Re-Focused: Cowboys @ Redskins, Week 11

| November 21, 2011

These ancient NFC East rivals usually play close, competitive games no matter their records and this latest battle was no different. The 5-4 Dallas Cowboys came into this game with a revitalized rushing attack in the form of rookie DeMarco Murray having laid a 44-7 beatdown on the Buffalo Bills, who were a contender for at least the first half of the season.

The 3-6 Washington Redskins were coming off their fifth straight loss at the hands of a Miami Dolphins squad that had only won once. Clearly, the Cowboys were the favorites here yet the Redskins showed plenty of fight, taking this contest into overtime. Two missed field goals and some blown coverages, however, led to the Redskins coming away with a sixth consecutive loss after their promising 3-1 start.

When Washington’s first offensive series started with two wide receiver reverses and a fumble, it seemed like just another day for the reeling Redskins. This game proved to be different though, as the bitter rivals traded hits and points for over 60 minutes in one of the most entertaining games of the weekend. Check out some performances that had the biggest impact in this divisional thriller.

 

Redskins – Three Performances of Note

Offense showing signs of life

Washington’s offensive struggles have been heavily publicized, rightfully so, as this squad had not scored a TD since their Week 7 game in Carolina. That changed Sunday, though, as Rex Grossman helped roll up 336 total yards against a solid Cowboys defense; throwing two touchdowns and running for another. Grossman wasn’t perfect – he missed a few throws, threw a deep interception where he and Anthony Armstrong weren’t on the same page, and unwisely took a sack in OT right before the missed 52-yard field goal – but was certainly good enough, completing 28 of 35 passes for 289 yards and the two TDs despite the offensive line once again struggling to protect (-4.4 pass blocking grade combined for the five O-Lineman). Redskin fans have to wonder if their team would still be in such a deep hole if ‘Sexy Rexy’ had not been benched in favor of John Beck for three games.

Grossman got help from his supporting cast too. With top wide out Santana Moss and rookie Leonard Hankerson sidelined with injuries, this corps full of journeymen needed to step up, and they did. David Anderson made a great 23-yard sideline catch on 3rd-and-7, Donte Stallworth (after recently being cut and re-signed) caught all four passes thrown his way for 51 yards and the game-tying TD, and Jabar Gaffney caught seven of 10 passes for 115 yards and a TD. Whether or not this crew can keep moving the ball in further games will determine when they get their next “W”.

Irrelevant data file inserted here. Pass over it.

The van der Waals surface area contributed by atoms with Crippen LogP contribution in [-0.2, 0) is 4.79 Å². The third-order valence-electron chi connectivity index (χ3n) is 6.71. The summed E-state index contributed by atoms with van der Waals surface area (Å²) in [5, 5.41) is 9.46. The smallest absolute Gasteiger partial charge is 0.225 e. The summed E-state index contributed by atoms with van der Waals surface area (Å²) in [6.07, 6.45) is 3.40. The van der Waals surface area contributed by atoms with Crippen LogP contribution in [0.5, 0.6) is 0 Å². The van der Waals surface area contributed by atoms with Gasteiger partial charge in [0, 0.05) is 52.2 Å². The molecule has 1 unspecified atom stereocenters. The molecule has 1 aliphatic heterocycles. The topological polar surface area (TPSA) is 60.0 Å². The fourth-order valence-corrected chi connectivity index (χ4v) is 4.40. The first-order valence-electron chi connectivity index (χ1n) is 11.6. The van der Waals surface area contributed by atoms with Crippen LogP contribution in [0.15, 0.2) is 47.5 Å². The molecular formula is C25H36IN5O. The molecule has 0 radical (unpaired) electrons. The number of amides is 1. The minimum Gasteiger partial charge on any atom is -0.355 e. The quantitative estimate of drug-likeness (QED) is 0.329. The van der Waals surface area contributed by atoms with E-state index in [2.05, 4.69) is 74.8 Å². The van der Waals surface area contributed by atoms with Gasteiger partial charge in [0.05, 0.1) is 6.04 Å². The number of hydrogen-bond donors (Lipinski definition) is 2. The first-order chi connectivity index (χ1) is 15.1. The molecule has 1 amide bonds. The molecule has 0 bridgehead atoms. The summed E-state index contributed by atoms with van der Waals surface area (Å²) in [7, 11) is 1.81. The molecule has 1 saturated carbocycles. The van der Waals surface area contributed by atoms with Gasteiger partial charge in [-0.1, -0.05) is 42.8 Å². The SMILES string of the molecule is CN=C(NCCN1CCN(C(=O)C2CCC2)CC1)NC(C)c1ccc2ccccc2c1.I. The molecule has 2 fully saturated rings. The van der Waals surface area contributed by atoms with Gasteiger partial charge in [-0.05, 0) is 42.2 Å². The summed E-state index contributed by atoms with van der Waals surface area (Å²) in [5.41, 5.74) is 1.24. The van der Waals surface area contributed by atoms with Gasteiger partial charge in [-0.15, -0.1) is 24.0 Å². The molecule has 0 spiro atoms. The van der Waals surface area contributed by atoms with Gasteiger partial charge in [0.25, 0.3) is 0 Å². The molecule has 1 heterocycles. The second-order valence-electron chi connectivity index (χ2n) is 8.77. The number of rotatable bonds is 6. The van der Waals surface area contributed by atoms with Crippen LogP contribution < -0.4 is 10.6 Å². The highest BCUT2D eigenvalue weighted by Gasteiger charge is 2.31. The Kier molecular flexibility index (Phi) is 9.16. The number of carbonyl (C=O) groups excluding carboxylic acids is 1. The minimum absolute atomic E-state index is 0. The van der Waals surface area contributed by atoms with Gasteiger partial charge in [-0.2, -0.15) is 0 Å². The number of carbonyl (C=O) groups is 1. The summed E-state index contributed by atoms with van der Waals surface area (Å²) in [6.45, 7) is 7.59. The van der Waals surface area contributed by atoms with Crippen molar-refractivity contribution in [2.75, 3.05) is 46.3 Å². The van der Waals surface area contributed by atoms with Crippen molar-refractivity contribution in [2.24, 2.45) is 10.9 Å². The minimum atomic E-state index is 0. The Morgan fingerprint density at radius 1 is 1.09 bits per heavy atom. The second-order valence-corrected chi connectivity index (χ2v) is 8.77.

Stout against the run, awful against the pass

The Washington defense deserves some credit for holding DeMarco Murray in check. Averaging 8.01 yards per carry in the last four games, Murray averaged just 2.9 yards per carry on 25 attempts in this game while only forcing one missed tackle, despite having forced a combined 16 missed tackles in his other games. Much of this effort can be attributed to ILBs London Fletcher (+3.0 run defense grade) and new starter Perry Riley (+3.6), as well as OLB Brian Orakpo (+2.2).

Unfortunately for the Redskins, their pass defense could not hold up against the Cowboys’ air attack. DeAngelo Hall (-2.8 pass coverage grade) had a lot to do with that, giving up six of eight passes thrown at him for 97 yards. Included were a 17-yard pass to Jesse Holliday (his only snap of the game) on a 3rd-and-12, and – in a moment all too reminiscent of their Week 3 game – a 26-yard catch to Dez Bryant on third and 15 that put the Cowboys in position for the game-winning field goal. Safeties OJ Atogwe (-1.1) and rookie DeJon Gomes (-2.6) also had their hands full – both played parts in two of Romo’s TD passes. In what is becoming a common trend for this defense against tight ends, there was such a colossal breakdown in coverage on Jason Witten’s 59-yard catch and run TD that it’s difficult to distribute specific blame but it seems most likely that the rookie was primarily at fault.

 

An interesting debut

After getting a great performance out of first-time starter Riley last week, the Redskins decided to insert the Nebraska rookie Gomes into the lineup at strong safety despite backup Reed Doughty being healthy. This move provided mixed results. The biggest drawback was in coverage as mentioned above; Gomes looked clueless as Witten ran through his zone on his way to a long score. Aside from that costly mistake, he also gave up a 15-yard catch to Witten and an eight-yard catch to Laurent Robinson, while also failing to recover a Witten fumble despite having a clear shot at it. Those kind of opportunities don’t happen often but he could not make a possible game-changing play at those moments. There were some perks, however.